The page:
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Get Your Feet Fit for Summer!

Podiatrist Ann Exton’s Hot Hints and Tips:

Fungal Infections  |  Blisters  |  Dry & Cracked Skin

Feet on sandy beach Back and Body PodiatryWith long, hot days just around the corner, most of us will be digging out our summer footwear that has been hidden away since the cold weather took hold. The Back and Body Clinic’s expert Chiropodist/Podiatrist Ann Exton, talks you through her hot hints and tips to help you feel happy about your feet this summer.

During the winter, we have a tendency to neglect our feet as they are hidden under layers of socks and shoes. Consequently, we can develop problems that we don’t tend to think about until we begin to think about our summer flip-flops. The problems are then revealed in their true glory and we wish that we had addressed them earlier!!

Heel Fissures

Heel Fissures Back and Body ClinicOver the winter, our skin can dry out as a result of turning up the central heating and neglecting to moisturise our skin regularly.

The skin can become dry, cracked and stressed and this can lead to deep fissures forming around the edges of the heels that can, if neglected, become infected.

Hot Tip for Heel Fissures

Try using a foot file on dry hard skin for a couple of minutes, two to three times weekly, followed by a moisturising cream containing urea. The urea content will help to exfoliate rough and dry skin and helps the skin to retain water.


Fungal infections: (Athletes Foot and nail infections)

Fungal infections can be present in the skin or the nails. Fungal spores thrive in warm, moist, dark areas, therefore closed in footwear provides an ideal environment for them to spread. These infections can be more prevalent in the summer months due to the warmer weather and increased moisture in the shoes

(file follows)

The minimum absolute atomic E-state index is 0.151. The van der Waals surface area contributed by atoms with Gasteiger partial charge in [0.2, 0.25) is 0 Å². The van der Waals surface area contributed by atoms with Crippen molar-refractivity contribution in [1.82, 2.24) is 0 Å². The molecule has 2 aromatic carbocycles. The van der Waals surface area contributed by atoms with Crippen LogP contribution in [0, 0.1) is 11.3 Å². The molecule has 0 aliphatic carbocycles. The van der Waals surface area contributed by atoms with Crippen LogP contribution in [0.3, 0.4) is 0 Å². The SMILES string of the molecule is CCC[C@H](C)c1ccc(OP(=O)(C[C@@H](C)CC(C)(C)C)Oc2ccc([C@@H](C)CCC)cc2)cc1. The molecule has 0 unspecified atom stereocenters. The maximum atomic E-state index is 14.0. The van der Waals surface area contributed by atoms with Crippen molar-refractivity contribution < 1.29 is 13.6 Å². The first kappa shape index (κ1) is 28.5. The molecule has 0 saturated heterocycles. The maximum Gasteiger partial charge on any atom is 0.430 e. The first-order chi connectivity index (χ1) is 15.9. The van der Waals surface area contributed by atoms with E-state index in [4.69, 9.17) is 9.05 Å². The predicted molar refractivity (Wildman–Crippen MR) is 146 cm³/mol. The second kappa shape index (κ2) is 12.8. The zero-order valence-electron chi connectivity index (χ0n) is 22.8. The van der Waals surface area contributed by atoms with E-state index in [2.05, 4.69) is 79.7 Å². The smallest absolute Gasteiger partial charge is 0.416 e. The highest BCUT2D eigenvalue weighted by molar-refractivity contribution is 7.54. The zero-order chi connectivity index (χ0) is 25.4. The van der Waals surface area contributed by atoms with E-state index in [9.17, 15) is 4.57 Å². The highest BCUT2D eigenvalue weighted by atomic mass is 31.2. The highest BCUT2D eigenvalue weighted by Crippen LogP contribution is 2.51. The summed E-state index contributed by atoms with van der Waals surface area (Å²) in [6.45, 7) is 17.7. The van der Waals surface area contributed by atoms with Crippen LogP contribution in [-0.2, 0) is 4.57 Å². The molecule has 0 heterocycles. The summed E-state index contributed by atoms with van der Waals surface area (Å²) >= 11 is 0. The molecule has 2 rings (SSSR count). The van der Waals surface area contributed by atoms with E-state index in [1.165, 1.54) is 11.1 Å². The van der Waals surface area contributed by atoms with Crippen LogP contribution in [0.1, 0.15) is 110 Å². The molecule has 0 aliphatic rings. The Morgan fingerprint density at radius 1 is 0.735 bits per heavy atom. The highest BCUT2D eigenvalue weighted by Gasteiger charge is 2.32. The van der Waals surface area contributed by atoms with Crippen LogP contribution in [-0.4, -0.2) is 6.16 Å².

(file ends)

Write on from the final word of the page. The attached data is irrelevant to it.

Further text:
Fungal Infection on footObviously, we don’t really get toadstools growing between the toes as the above picture shows!! However, in the skin, the fungi can cause symptoms of red, itchy and peeling skin, which can be between and around the toes and around the arch area most commonly.

In the nail, the infection is first noticed usually at the tip of the nail as a small discoloured patch which, if left untreated can gradually spread through the whole nail, making it thick, discoloured and unsightly.

Treatment of fungal skin infections is generally straightforward by application of an anti-fungal cream available from your local Pharmacist.

Treatment of nail infection can be more difficult, therefore see your chiropodist/podiatrist as soon as you notice the first signs of fungal nail infection for advice regarding treatment.

Hot tip for prevention of fungal infection:

Try not to wear the same shoes every day. Allow them to dry out between episodes of wear. If the shoe has a removable insole, take this out to dry too. This will make the shoes less attractive to fungal spores and help to avoid re-infection.


Blisters occur due to areas of friction on the feet. Fluid builds up between the layers of the skin which acts as a buffer in order to prevent further damage; this is the body’s amazing way of dealing with irritation and helps protect the affected area to prevent damage to the deeper, more sensitive skin layers.

Heel Blisters Back and Body ClinicTo prevent blisters, be sure that footwear fits properly. If a shoe is either too loose, allowing for excess motion of the foot, or too tight, creating pressure points, blisters and discomfort will occur sooner or later.

Keep feet dry at all times. If socks become wet from excessive perspiration, change them.

Hot tip for blister prevention:

Wear the right shoes for the right job! Don’t go for long walks in the heat  in ill-fitting, unsupportive or new shoes.

Carry some blister plasters with you (available from most pharmacies) if you are wearing new shoes-just in case!

So for fit summer feet, follow the advice, grab your sun cream and get ready for fun in the sun!

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